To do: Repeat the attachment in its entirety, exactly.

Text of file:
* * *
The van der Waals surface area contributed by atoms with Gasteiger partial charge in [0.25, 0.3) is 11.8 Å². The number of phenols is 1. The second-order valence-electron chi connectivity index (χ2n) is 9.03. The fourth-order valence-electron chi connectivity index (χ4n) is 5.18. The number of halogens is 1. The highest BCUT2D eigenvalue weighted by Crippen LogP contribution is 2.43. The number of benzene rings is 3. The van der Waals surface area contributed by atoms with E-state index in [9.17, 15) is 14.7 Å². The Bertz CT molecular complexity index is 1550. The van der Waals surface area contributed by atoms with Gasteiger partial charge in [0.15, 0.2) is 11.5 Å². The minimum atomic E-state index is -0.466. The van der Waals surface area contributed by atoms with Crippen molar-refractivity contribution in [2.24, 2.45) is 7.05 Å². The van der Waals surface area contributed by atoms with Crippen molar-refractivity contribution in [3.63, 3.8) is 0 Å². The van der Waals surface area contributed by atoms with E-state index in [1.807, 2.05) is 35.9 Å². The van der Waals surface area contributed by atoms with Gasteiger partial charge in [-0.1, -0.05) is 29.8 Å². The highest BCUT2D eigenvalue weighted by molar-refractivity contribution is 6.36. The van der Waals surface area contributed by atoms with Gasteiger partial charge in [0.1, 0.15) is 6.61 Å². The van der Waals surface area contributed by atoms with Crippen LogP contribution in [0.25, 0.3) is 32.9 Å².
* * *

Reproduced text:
The van der Waals surface area contributed by atoms with Gasteiger partial charge in [0.25, 0.3) is 11.8 Å². The number of phenols is 1. The second-order valence-electron chi connectivity index (χ2n) is 9.03. The fourth-order valence-electron chi connectivity index (χ4n) is 5.18. The number of halogens is 1. The highest BCUT2D eigenvalue weighted by Crippen LogP contribution is 2.43. The number of benzene rings is 3. The van der Waals surface area contributed by atoms with E-state index in [9.17, 15) is 14.7 Å². The Bertz CT molecular complexity index is 1550. The van der Waals surface area contributed by atoms with Gasteiger partial charge in [0.15, 0.2) is 11.5 Å². The minimum atomic E-state index is -0.466. The van der Waals surface area contributed by atoms with Crippen molar-refractivity contribution in [2.24, 2.45) is 7.05 Å². The van der Waals surface area contributed by atoms with Crippen molar-refractivity contribution in [3.63, 3.8) is 0 Å². The van der Waals surface area contributed by atoms with E-state index in [1.807, 2.05) is 35.9 Å². The van der Waals surface area contributed by atoms with Gasteiger partial charge in [-0.1, -0.05) is 29.8 Å². The highest BCUT2D eigenvalue weighted by molar-refractivity contribution is 6.36. The van der Waals surface area contributed by atoms with Gasteiger partial charge in [0.1, 0.15) is 6.61 Å². The van der Waals surface area contributed by atoms with Crippen LogP contribution in [0.25, 0.3) is 32.9 Å².